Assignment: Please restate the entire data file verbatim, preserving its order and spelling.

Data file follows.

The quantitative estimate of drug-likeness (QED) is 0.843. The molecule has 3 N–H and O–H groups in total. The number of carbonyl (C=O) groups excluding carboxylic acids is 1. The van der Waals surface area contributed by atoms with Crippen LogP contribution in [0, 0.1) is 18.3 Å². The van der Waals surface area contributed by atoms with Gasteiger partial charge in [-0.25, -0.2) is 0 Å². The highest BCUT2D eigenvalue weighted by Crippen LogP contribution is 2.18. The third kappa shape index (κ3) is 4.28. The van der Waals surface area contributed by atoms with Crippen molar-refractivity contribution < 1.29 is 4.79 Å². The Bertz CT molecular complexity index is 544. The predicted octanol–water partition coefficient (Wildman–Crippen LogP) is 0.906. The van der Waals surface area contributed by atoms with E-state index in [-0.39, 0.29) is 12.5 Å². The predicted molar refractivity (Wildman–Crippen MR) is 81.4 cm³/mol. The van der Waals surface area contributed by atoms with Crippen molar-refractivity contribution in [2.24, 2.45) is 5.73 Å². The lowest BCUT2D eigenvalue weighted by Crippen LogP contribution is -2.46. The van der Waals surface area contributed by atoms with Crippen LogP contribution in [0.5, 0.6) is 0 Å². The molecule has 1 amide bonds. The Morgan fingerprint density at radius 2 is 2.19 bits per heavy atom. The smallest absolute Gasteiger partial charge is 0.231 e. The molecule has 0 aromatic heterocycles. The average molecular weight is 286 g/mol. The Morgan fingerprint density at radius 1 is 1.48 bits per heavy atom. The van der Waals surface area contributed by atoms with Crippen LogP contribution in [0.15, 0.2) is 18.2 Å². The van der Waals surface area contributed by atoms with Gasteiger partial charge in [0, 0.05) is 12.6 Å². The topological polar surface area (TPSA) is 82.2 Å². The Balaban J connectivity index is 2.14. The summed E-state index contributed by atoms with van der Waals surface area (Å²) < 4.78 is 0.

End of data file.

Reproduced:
The quantitative estimate of drug-likeness (QED) is 0.843. The molecule has 3 N–H and O–H groups in total. The number of carbonyl (C=O) groups excluding carboxylic acids is 1. The van der Waals surface area contributed by atoms with Crippen LogP contribution in [0, 0.1) is 18.3 Å². The van der Waals surface area contributed by atoms with Gasteiger partial charge in [-0.25, -0.2) is 0 Å². The highest BCUT2D eigenvalue weighted by Crippen LogP contribution is 2.18. The third kappa shape index (κ3) is 4.28. The van der Waals surface area contributed by atoms with Crippen molar-refractivity contribution < 1.29 is 4.79 Å². The Bertz CT molecular complexity index is 544. The predicted octanol–water partition coefficient (Wildman–Crippen LogP) is 0.906. The van der Waals surface area contributed by atoms with E-state index in [-0.39, 0.29) is 12.5 Å². The predicted molar refractivity (Wildman–Crippen MR) is 81.4 cm³/mol. The van der Waals surface area contributed by atoms with Crippen molar-refractivity contribution in [2.24, 2.45) is 5.73 Å². The lowest BCUT2D eigenvalue weighted by Crippen LogP contribution is -2.46. The van der Waals surface area contributed by atoms with Crippen LogP contribution in [0.5, 0.6) is 0 Å². The molecule has 1 amide bonds. The Morgan fingerprint density at radius 2 is 2.19 bits per heavy atom. The smallest absolute Gasteiger partial charge is 0.231 e. The molecule has 0 aromatic heterocycles. The average molecular weight is 286 g/mol. The Morgan fingerprint density at radius 1 is 1.48 bits per heavy atom. The van der Waals surface area contributed by atoms with Crippen LogP contribution in [0.15, 0.2) is 18.2 Å². The van der Waals surface area contributed by atoms with Gasteiger partial charge in [0, 0.05) is 12.6 Å². The topological polar surface area (TPSA) is 82.2 Å². The Balaban J connectivity index is 2.14. The summed E-state index contributed by atoms with van der Waals surface area (Å²) < 4.78 is 0.